Precision medicine

Precision medicine cover

Precision medicine is an emerging field for disease diagnostic, prevention and treatment, which takes into account individual variability in genes, environment and lifestyle. The genomic revolution and health-related big-data are combining and revolutionizing health care to create therapies that are fundamentally personalised and with improved health outcome. However, the development of precision medicine challenges the health and medical sector at large. Existing rules for clinical trials, establishing safety, efficacy and cost-effectiveness of treatments need to be adapted or revised. Relationships between patients, medical professionals, and other actors are getting very complex. New actors are offering genetic testing and diagnostic services, and expectations for better health are increasing in societies, however before the health systems (and related social systems) have been able to adapt or transform. Security and privacy risks, as well as the potential for discrimination, are also cause of concern.

Precision medicine is expected to deliver numerous benefits to society, and the conditions under which this can be achieved are developing progressively. Various countries have different cultures and approaches to it, often supported by important governmental initiatives.

On this topic, IRGC aims to help society, decision-makers and researchers find the best way to move forward collaboratively.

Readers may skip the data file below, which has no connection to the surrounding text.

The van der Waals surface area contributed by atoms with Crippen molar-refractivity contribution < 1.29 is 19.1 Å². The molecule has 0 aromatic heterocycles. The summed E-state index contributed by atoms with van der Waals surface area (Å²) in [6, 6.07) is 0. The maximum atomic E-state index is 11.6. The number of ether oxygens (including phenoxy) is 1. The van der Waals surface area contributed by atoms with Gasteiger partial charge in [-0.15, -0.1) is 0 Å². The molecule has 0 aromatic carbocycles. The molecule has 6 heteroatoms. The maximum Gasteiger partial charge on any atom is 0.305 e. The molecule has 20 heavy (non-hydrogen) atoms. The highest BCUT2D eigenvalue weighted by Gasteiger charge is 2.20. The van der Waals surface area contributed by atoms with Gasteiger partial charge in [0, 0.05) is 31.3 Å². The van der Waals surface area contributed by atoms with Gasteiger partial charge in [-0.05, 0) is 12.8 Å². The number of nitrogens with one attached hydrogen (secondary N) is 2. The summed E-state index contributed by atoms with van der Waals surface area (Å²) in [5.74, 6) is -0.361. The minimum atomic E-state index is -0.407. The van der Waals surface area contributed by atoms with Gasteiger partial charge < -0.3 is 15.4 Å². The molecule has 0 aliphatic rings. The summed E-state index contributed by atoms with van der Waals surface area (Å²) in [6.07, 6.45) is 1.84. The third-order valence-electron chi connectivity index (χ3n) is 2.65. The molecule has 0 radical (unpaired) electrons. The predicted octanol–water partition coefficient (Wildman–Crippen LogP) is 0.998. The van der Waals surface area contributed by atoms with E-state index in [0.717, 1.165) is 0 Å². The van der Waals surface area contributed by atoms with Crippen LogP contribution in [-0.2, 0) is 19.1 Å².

Workshops

The workshops in Geneva are organised at Campus Biotech, which kindly hosts and supports the events.

Milestones

1. IRGC’s roadmap for the development of precision medicine (2017) recommends key elements to consider in the development of national and multi-stakeholder initiatives for data-driven personalised medicine, including:

  • Work to create favorable context conditions by engaging early with the medical sector, industry, citizens, patients, regulators and payers
  • Implement precision medicine in stages, depending on the level of certainty of the science and on cost, with a priority to start with ‘low-hanging fruits’
  • Address data issues, regarding type and quality, consent, privacy and confidentiality, sharing and interoperability, and biobanks
  • Plan to reform regulation and payment systems, with a view to make space for planned adaptive authorisation and performance-based reimbursement

2. On 23-24 November 2017, IRGC organised a workshop on ‘Trust in precision medicine’. The workshop discussed how trustworthiness in actors and processes can create favourable context conditions to the development of precision medicine, by overcoming specific sources of resistance, especially those from citizens, the medical sector or regulators and payers
Workshop report: Governance of trust in precision medicine, 2018 (pdf, 1.5 Mo)

3. In 2018, IRGC continues its commitment to support those who work to improve healthcare in society and address potential new challenges that may come during the process. A multi-stakeholder workshop on the ‘Economics of precision medicine’ was organised at Campus Biotech in Geneva, on 12-13 April. Issues of cost-effectiveness were addressed, as well as the need to review business models and how economic and societal value can be valorised and financed.
Workshop report: The economics of precision medicine, 2018 (pdf, 1 MB)

4. IRGC aims to continue work on precision medicine in 2019, possibly focusing on ways to create value in health and precision medicine, with innovative approaches that go beyond narrow and restrictive decision modes based on short-term cost-effectiveness. However, this requires addressing certain economic and other risks, with which the medical sector is not familiar.

Downloads